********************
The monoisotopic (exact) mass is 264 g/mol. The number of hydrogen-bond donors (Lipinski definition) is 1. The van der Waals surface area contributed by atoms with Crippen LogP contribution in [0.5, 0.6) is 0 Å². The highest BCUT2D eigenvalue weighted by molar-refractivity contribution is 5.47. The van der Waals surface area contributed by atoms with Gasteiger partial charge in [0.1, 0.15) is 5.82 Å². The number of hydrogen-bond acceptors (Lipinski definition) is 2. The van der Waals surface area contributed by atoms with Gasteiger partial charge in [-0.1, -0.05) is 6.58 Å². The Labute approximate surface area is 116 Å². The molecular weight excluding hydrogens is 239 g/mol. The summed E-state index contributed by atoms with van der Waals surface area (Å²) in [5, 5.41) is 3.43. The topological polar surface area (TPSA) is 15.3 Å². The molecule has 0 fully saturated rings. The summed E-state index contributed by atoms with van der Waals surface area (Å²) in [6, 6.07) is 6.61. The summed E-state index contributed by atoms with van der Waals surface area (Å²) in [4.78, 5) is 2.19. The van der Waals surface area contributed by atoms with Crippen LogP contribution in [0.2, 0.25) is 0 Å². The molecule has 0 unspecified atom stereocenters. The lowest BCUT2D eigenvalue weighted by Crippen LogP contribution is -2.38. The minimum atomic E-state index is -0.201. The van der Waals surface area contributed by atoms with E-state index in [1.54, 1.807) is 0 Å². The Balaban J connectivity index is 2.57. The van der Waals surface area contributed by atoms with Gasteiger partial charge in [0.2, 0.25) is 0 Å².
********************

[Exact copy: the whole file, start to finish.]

The monoisotopic (exact) mass is 264 g/mol. The number of hydrogen-bond donors (Lipinski definition) is 1. The van der Waals surface area contributed by atoms with Crippen LogP contribution in [0.5, 0.6) is 0 Å². The highest BCUT2D eigenvalue weighted by molar-refractivity contribution is 5.47. The van der Waals surface area contributed by atoms with Gasteiger partial charge in [0.1, 0.15) is 5.82 Å². The number of hydrogen-bond acceptors (Lipinski definition) is 2. The van der Waals surface area contributed by atoms with Gasteiger partial charge in [-0.1, -0.05) is 6.58 Å². The Labute approximate surface area is 116 Å². The molecular weight excluding hydrogens is 239 g/mol. The summed E-state index contributed by atoms with van der Waals surface area (Å²) in [5, 5.41) is 3.43. The topological polar surface area (TPSA) is 15.3 Å². The molecule has 0 fully saturated rings. The summed E-state index contributed by atoms with van der Waals surface area (Å²) in [6, 6.07) is 6.61. The summed E-state index contributed by atoms with van der Waals surface area (Å²) in [4.78, 5) is 2.19. The van der Waals surface area contributed by atoms with Crippen LogP contribution in [0.2, 0.25) is 0 Å². The molecule has 0 unspecified atom stereocenters. The lowest BCUT2D eigenvalue weighted by Crippen LogP contribution is -2.38. The minimum atomic E-state index is -0.201. The van der Waals surface area contributed by atoms with E-state index in [1.54, 1.807) is 0 Å². The Balaban J connectivity index is 2.57. The van der Waals surface area contributed by atoms with Gasteiger partial charge in [0.2, 0.25) is 0 Å².